. . . all the people were astonished and came running to them in the place called Solomon's Colonnade. [12] When Peter saw this, he said to them: "Men of Israel, why does this surprise you? Why do you stare at us as if by our own power or godliness we had made this man walk?? All the people were looking at Peter like he was the next Messiah. He had just preached a killer sermon and now he was healing people like it was nothing. Everyone stared in AWE! Everyone was like, ?Peter, you are really something!? It would have been really easy for Peter to think, ?I am something, huh!?
But instead Peter basically says, ?Stop looking at me as if I did something. I didn?t do something!? (I can picture him pointing up to heaven) ?HE did something!?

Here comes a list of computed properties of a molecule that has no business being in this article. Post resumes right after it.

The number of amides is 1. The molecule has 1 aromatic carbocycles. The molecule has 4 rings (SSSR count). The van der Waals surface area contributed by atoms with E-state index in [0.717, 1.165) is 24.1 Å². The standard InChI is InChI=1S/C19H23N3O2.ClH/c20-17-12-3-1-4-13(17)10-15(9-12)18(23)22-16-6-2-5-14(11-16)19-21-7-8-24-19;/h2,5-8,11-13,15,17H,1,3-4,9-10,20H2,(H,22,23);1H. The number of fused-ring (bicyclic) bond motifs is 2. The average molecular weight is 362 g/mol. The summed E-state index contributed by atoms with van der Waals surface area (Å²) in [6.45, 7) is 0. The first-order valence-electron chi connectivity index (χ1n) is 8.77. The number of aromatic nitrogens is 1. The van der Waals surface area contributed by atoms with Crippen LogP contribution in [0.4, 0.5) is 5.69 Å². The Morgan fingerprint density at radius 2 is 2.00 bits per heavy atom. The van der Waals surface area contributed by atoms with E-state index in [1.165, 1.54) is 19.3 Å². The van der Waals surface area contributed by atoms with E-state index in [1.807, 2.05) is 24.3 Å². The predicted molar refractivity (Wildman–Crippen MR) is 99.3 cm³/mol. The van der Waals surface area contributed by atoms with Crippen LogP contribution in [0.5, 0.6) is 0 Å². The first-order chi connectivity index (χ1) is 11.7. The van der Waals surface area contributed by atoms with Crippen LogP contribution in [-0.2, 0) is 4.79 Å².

We need to do just as Peter did. We need to realize that we are nothing without Him. And when people see us- we should be pointing to Him.
Corrie ten Boom once said this about people coming up to her after she spoke. ?People thank me so much and it used to worry me because I didn't want to get a big head. So I began to collect those compliments like flowers. 'Thank you,' I'd say. 'Thank you, thank you, thank you.' Then at the end of the day I'd kneel down and I'd say, 'Here You are Jesus, they're all Yours.'"
~~ESSENTIAL #2: Master the Story